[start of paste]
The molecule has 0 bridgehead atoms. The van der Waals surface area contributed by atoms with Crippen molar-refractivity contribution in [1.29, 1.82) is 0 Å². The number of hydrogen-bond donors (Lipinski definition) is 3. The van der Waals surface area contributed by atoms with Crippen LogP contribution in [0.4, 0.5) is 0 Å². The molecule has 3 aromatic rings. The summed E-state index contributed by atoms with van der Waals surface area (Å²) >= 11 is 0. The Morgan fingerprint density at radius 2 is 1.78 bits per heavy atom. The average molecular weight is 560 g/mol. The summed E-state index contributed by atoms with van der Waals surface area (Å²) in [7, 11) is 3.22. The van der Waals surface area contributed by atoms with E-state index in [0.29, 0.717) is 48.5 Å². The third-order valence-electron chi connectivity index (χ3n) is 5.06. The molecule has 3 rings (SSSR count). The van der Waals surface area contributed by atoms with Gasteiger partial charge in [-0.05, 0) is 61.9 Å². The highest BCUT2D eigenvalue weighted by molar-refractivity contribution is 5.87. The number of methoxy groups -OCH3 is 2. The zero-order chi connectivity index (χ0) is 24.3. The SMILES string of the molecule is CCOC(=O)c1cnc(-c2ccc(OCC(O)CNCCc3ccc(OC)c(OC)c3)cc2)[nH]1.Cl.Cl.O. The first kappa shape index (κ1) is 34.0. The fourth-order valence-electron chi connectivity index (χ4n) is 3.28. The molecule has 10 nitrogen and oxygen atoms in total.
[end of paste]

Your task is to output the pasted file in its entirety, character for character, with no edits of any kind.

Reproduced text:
The molecule has 0 bridgehead atoms. The van der Waals surface area contributed by atoms with Crippen molar-refractivity contribution in [1.29, 1.82) is 0 Å². The number of hydrogen-bond donors (Lipinski definition) is 3. The van der Waals surface area contributed by atoms with Crippen LogP contribution in [0.4, 0.5) is 0 Å². The molecule has 3 aromatic rings. The summed E-state index contributed by atoms with van der Waals surface area (Å²) >= 11 is 0. The Morgan fingerprint density at radius 2 is 1.78 bits per heavy atom. The average molecular weight is 560 g/mol. The summed E-state index contributed by atoms with van der Waals surface area (Å²) in [7, 11) is 3.22. The van der Waals surface area contributed by atoms with E-state index in [0.29, 0.717) is 48.5 Å². The third-order valence-electron chi connectivity index (χ3n) is 5.06. The molecule has 3 rings (SSSR count). The van der Waals surface area contributed by atoms with Gasteiger partial charge in [-0.05, 0) is 61.9 Å². The highest BCUT2D eigenvalue weighted by molar-refractivity contribution is 5.87. The number of methoxy groups -OCH3 is 2. The zero-order chi connectivity index (χ0) is 24.3. The SMILES string of the molecule is CCOC(=O)c1cnc(-c2ccc(OCC(O)CNCCc3ccc(OC)c(OC)c3)cc2)[nH]1.Cl.Cl.O. The first kappa shape index (κ1) is 34.0. The fourth-order valence-electron chi connectivity index (χ4n) is 3.28. The molecule has 10 nitrogen and oxygen atoms in total.